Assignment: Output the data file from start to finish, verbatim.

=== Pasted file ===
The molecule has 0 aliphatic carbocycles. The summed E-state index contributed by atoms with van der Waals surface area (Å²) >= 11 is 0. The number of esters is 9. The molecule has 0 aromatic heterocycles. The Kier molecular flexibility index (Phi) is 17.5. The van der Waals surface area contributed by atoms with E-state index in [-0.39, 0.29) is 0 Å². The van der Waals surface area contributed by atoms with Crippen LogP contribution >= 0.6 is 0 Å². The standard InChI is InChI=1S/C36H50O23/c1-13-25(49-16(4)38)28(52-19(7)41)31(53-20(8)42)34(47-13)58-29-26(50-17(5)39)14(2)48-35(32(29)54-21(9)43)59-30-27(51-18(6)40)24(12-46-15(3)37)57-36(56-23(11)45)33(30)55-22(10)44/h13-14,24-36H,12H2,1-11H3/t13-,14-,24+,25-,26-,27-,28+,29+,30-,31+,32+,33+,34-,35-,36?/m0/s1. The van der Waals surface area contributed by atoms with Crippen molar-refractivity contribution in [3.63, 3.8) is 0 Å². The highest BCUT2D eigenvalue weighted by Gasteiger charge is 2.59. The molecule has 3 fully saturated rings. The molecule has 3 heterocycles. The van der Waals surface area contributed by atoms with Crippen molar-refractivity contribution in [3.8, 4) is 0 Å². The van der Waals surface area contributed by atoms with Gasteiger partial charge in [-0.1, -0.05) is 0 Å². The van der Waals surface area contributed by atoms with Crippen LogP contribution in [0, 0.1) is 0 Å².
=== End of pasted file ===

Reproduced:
The molecule has 0 aliphatic carbocycles. The summed E-state index contributed by atoms with van der Waals surface area (Å²) >= 11 is 0. The number of esters is 9. The molecule has 0 aromatic heterocycles. The Kier molecular flexibility index (Phi) is 17.5. The van der Waals surface area contributed by atoms with E-state index in [-0.39, 0.29) is 0 Å². The van der Waals surface area contributed by atoms with Crippen LogP contribution >= 0.6 is 0 Å². The standard InChI is InChI=1S/C36H50O23/c1-13-25(49-16(4)38)28(52-19(7)41)31(53-20(8)42)34(47-13)58-29-26(50-17(5)39)14(2)48-35(32(29)54-21(9)43)59-30-27(51-18(6)40)24(12-46-15(3)37)57-36(56-23(11)45)33(30)55-22(10)44/h13-14,24-36H,12H2,1-11H3/t13-,14-,24+,25-,26-,27-,28+,29+,30-,31+,32+,33+,34-,35-,36?/m0/s1. The van der Waals surface area contributed by atoms with Crippen molar-refractivity contribution in [3.63, 3.8) is 0 Å². The highest BCUT2D eigenvalue weighted by Gasteiger charge is 2.59. The molecule has 3 fully saturated rings. The molecule has 3 heterocycles. The van der Waals surface area contributed by atoms with Crippen molar-refractivity contribution in [3.8, 4) is 0 Å². The van der Waals surface area contributed by atoms with Gasteiger partial charge in [-0.1, -0.05) is 0 Å². The van der Waals surface area contributed by atoms with Crippen LogP contribution in [0, 0.1) is 0 Å².